You want that nurse who is good at predicting when you're gonna feel like shit. One who knows which med is gonna make you nauseated. One who knows you'll be in pain, and helps you avoid it.

Should you be in a hospital or your loved on is, ask your nurse questions. Lots of them. Most of us love to talk to patients, because hey, it's why we're nurses. I spent an hour with a patient and his wife two nights ago talking about "foot care and diabetes." Sound dumb? I mean, 'foot care'? Ask a diabetic who's had his foot amputated. There are a lot of them. It is one of the most common adverse conditions secondary to diabetes. Three nights ago, I noticed this patient has unequal pulses in his feet. The patient probably thought I was just being a sweet nurse and rubbing his feet to tuck him into bed. That's how people get the idea that we're dumb and sweet. We don't tell them the hundred little tiny things we watch for. I do. Not to show off, but because people usually really like to understand their bodies, particularly when they're sick. It gives them control over their lives, when almost everything about hospitalization and illness rips control away.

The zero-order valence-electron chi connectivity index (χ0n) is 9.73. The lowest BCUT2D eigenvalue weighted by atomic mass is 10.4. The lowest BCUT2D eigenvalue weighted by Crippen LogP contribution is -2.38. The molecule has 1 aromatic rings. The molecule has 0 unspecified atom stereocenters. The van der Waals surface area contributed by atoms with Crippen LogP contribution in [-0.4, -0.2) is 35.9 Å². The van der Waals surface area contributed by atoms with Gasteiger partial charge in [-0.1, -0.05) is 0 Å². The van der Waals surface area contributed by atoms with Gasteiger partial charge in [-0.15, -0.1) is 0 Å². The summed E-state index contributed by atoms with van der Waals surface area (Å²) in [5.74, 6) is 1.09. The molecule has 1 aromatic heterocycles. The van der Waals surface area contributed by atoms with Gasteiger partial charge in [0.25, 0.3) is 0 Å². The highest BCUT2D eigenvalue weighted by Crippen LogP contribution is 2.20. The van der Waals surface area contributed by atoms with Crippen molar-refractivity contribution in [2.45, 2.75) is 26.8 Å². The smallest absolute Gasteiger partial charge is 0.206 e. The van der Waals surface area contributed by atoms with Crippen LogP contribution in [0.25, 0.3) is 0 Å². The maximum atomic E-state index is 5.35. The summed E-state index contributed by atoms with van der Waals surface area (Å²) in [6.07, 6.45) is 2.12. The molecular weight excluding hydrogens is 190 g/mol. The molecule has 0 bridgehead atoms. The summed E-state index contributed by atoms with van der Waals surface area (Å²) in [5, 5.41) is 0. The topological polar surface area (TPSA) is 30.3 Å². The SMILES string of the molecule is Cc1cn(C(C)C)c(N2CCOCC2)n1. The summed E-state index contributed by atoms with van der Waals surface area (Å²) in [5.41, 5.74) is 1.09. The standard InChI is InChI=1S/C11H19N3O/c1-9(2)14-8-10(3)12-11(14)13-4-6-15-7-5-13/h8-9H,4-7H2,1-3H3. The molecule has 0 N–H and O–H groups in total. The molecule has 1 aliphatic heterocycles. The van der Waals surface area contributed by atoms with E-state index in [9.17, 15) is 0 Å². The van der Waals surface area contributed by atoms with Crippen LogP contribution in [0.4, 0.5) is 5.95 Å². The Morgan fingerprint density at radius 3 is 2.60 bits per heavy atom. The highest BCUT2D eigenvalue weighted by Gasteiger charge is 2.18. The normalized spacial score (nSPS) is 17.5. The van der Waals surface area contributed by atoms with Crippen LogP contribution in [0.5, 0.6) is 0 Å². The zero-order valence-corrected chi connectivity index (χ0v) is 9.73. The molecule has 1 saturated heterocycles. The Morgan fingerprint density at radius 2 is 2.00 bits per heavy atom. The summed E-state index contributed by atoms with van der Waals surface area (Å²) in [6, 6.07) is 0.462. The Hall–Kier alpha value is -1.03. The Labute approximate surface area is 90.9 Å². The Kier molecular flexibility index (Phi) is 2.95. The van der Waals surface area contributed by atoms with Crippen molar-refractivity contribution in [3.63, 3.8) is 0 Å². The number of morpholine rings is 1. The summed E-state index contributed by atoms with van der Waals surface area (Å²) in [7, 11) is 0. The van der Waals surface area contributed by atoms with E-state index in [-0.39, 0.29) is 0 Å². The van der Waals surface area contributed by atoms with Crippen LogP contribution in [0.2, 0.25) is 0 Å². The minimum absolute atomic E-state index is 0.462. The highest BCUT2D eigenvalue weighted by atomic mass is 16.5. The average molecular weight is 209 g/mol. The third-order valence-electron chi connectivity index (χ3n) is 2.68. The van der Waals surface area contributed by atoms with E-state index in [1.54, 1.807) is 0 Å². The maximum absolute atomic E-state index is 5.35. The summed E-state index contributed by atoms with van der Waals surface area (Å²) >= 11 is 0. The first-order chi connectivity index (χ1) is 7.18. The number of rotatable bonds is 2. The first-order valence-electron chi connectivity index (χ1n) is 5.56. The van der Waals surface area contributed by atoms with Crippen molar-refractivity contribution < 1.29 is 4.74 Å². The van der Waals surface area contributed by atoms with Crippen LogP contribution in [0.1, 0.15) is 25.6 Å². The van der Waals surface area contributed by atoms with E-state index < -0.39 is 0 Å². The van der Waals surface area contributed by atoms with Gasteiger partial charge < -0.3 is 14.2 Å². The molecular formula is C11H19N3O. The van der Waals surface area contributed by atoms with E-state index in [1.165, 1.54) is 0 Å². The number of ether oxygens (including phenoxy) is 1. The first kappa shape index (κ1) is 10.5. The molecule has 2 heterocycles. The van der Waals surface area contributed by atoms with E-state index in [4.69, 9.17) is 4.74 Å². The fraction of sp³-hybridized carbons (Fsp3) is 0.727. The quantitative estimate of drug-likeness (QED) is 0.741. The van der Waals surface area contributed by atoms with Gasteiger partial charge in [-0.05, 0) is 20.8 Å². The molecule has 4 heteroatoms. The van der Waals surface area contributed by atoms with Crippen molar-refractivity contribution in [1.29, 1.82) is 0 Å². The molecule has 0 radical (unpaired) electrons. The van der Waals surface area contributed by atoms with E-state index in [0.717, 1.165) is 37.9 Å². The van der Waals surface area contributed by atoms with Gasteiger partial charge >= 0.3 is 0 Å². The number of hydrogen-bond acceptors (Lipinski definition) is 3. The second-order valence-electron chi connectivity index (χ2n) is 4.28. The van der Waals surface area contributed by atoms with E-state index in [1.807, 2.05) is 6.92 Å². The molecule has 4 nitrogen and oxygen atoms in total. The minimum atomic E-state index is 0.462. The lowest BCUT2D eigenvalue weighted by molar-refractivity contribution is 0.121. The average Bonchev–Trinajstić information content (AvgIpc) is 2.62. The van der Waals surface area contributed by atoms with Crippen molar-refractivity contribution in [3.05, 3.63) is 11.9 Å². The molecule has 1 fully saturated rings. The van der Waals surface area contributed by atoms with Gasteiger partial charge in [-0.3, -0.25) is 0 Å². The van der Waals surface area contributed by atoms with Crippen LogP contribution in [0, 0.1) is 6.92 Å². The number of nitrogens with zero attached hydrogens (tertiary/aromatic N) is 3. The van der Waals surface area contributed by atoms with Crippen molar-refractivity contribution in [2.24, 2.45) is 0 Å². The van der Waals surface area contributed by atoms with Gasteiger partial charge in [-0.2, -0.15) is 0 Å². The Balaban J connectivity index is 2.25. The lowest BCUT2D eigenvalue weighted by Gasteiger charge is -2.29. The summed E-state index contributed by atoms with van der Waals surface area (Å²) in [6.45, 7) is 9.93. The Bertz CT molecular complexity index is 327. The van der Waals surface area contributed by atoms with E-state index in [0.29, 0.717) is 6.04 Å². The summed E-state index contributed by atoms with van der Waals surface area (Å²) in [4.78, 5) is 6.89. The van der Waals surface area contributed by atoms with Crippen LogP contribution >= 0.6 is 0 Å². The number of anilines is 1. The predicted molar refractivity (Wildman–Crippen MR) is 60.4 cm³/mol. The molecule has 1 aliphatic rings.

His right dorsalis pedis was weaker than on the left. Which meant either deep vein thrombosis, peripheral vascular disease, or some type of arterial insufficiency from the diabetes. A DVT could kill him, but I didn't think it was that. (Why? No "hot spots" on his calves, 0 pain, - Homan's sign.) So I go back to the desk and call Dr. Boob to ask for a NIVA, an ultrasound of his leg veins. After struggling with Dr. Boob not returning my page, and boring me with his self-importance, I got my NIVA order. Patient gets a NIVA in the morning, and it's negative for DVT. Had it been positive, I would have stopped the patient from dying by having that test done....based on my sweet "foot rubbing". It was pretty critical to rule out that as the problem. Don't you think?